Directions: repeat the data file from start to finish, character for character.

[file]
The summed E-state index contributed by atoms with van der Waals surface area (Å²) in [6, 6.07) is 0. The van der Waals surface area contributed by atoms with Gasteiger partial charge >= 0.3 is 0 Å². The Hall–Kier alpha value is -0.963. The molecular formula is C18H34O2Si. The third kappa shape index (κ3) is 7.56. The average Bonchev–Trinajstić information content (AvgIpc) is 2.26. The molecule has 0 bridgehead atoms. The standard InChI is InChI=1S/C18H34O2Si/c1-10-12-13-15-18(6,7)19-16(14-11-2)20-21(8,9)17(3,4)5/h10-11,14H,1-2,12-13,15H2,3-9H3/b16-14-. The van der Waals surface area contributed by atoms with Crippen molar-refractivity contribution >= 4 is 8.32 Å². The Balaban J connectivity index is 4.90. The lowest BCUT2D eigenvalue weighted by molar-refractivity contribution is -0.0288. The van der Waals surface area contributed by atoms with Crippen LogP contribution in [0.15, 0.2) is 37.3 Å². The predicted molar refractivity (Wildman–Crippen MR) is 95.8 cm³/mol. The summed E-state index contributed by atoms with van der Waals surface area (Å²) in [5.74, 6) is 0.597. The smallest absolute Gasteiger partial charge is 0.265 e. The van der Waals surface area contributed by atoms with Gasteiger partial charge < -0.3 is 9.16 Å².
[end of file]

The summed E-state index contributed by atoms with van der Waals surface area (Å²) in [6, 6.07) is 0. The van der Waals surface area contributed by atoms with Gasteiger partial charge >= 0.3 is 0 Å². The Hall–Kier alpha value is -0.963. The molecular formula is C18H34O2Si. The third kappa shape index (κ3) is 7.56. The average Bonchev–Trinajstić information content (AvgIpc) is 2.26. The molecule has 0 bridgehead atoms. The standard InChI is InChI=1S/C18H34O2Si/c1-10-12-13-15-18(6,7)19-16(14-11-2)20-21(8,9)17(3,4)5/h10-11,14H,1-2,12-13,15H2,3-9H3/b16-14-. The van der Waals surface area contributed by atoms with Crippen molar-refractivity contribution >= 4 is 8.32 Å². The Balaban J connectivity index is 4.90. The lowest BCUT2D eigenvalue weighted by molar-refractivity contribution is -0.0288. The van der Waals surface area contributed by atoms with Crippen LogP contribution in [0.15, 0.2) is 37.3 Å². The predicted molar refractivity (Wildman–Crippen MR) is 95.8 cm³/mol. The summed E-state index contributed by atoms with van der Waals surface area (Å²) in [5.74, 6) is 0.597. The smallest absolute Gasteiger partial charge is 0.265 e. The van der Waals surface area contributed by atoms with Gasteiger partial charge < -0.3 is 9.16 Å².